Andalusia’s La Claqueta and the Basque Country’s Irusoin, producers of Spanish Oscar entry “The Endless Trench,” have re-teamed to buy big screen adaptation rights to Txani Rodríguez’s novel “Los últimos románticos.”

The deal builds on one of the most fruitful regional production alliances in Spain, whose co-productions to date take in not only “The Endless Trench,” a big winner at the 2019 San Sebastian Film Festival, but also true-crime series “The Miramar Murders: The State vs. Pablo Ibar.” The latter was acquired by HBO Europe for HBO España and HBO Portugal in one of the banner deals at 2020’s San Sebastian.

Struck with Planeta Foreign & Audiovisual Rights, the feature film project also underscores the ever greater interest in established IPs. Recent Planeta book rights sales take in Benito Zambrano’s “Pan de limón con semillas de amapola,” one of the most-awaited of Spanish art films; gambling business-set ”ANA.all in,” an RTVE-ZDFE series; and “La cocinera de Castamar,” a historical romance with Michelle Janner (“Isabel”).

Rodríguez’s fourth novel, published this summer by Seix Barral, “Los últimos románticos” is not, despite its title, another romance but rather a second chance in life drama, “an irresistible novel on the dreams that drive us to action and the value of the truly important,” Irusoin and La Claqueta said Monday, announcing their production partnership.

Lazy loaded image
Los ultimos romanticos Credit: La Claqueta

Set in Spain’s northern valley of Ayala, south of Bilbao, it turns on Irune, a woman who works at the local paper factory and lives a near totally solitary existence, plagued by hypochondria and minor manias, her near only social contact her fellow workers and habit of phoning up Spain’s Renfe railway network to ask the times of trains she’ll never board.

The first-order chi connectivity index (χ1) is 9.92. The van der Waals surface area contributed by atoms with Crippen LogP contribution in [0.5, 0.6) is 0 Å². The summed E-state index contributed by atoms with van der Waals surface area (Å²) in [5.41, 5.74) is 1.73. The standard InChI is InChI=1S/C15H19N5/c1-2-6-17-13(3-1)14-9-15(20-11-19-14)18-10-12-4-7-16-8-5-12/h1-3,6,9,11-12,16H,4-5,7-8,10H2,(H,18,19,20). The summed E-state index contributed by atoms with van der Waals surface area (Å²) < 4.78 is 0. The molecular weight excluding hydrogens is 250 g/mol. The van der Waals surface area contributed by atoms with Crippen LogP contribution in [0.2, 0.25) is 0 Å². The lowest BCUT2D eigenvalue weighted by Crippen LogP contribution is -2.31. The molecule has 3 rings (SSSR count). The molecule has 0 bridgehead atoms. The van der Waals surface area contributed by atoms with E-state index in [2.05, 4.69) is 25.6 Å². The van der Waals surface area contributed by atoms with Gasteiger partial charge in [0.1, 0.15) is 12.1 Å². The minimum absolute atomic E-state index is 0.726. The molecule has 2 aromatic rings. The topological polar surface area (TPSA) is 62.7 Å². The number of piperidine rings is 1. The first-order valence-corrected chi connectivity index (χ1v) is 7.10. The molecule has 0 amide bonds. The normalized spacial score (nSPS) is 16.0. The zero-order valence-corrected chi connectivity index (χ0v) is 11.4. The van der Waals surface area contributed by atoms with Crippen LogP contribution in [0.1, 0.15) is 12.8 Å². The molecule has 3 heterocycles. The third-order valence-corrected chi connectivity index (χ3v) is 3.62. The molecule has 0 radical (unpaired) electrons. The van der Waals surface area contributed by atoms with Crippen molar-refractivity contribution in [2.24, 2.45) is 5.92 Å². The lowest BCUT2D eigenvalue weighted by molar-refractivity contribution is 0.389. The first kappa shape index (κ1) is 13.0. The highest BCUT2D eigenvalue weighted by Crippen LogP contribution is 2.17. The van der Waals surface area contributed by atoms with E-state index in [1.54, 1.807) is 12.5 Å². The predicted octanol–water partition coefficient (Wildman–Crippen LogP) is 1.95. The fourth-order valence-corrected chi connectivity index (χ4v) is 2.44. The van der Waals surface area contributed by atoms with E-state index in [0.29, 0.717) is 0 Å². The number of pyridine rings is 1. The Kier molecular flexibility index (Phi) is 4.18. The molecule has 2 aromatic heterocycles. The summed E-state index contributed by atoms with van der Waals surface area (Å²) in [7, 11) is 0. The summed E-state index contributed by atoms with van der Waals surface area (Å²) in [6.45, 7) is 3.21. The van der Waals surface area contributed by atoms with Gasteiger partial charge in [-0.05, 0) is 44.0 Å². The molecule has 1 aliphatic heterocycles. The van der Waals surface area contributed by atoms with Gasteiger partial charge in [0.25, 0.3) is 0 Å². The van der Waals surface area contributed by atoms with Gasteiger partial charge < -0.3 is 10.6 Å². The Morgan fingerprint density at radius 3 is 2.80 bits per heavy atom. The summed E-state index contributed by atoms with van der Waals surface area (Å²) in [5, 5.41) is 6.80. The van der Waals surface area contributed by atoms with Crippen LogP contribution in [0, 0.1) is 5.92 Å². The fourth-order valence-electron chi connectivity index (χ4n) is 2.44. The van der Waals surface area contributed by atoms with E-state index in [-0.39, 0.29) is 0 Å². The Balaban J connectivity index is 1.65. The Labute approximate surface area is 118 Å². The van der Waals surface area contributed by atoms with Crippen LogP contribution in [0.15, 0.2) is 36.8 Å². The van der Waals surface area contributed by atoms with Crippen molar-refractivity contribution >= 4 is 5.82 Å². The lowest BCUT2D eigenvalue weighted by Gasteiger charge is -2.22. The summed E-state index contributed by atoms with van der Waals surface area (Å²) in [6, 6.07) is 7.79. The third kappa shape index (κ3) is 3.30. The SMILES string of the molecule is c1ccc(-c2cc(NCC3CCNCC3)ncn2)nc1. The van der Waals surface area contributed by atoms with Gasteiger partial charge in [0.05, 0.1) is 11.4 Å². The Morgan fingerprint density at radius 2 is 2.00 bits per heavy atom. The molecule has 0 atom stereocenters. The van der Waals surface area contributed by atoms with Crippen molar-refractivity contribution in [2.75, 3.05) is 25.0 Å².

When her factory begins to lay off workers, Irune becomes involved in industrial action while coming to the aid of a neighbor, convinced of the importance of local community relations. Her life suddenly takes on a new turn, pulling her out of her isolation.

The adaptation deal was negotiated by La Claqueta’s Olmo Figueredo, Irusoin’s Xabier Berzosa and Javier Sanz, director of Planeta Foreign & Audiovisual Rights.

“Txani has written an exquisite novel which is like it was always thought for a big screen adaptation,” said Figueredo.

“It has an undeniable ability to make the commonplace moving, create atmosphere and characters which enthrall us in a story of factories, information services and trains which we’re very eager to adapt as a feature.”

Also produced by Moriarti Produkzioak and France’s Manny Films, “The Endless Trench” marks the third feature in six years from the Basque writing-directing trio of Aitor Arregi, Jon Garaño and Jose Mari Goenaga after 2014’s “Flowers” and 2017’s “The Giant,” three movies which have established them as one of the fastest-developing filmmaking forces in Spain. Winner of six prizes at 2019’s San Sebastian, including best director and screenplay, the film charts the reign of terror installed by Franco’s forces during the Spanish Civil War that forces a socialist councilor to hide in a cubby-hole behind his kitchen sink. He remains there 30 years.

Based on true historical cases, and the second movie by the trio to score a Spanish Oscar submission, after “Flowers,” “The Endless Trench” is an “accessible, involving and emotionally full-blooded domestic melodrama made with hearty sensitivity,” Guy Lodge wrote in his Variety review.

Lazy loaded image
“The Endless Trench” Courtesy of Netflix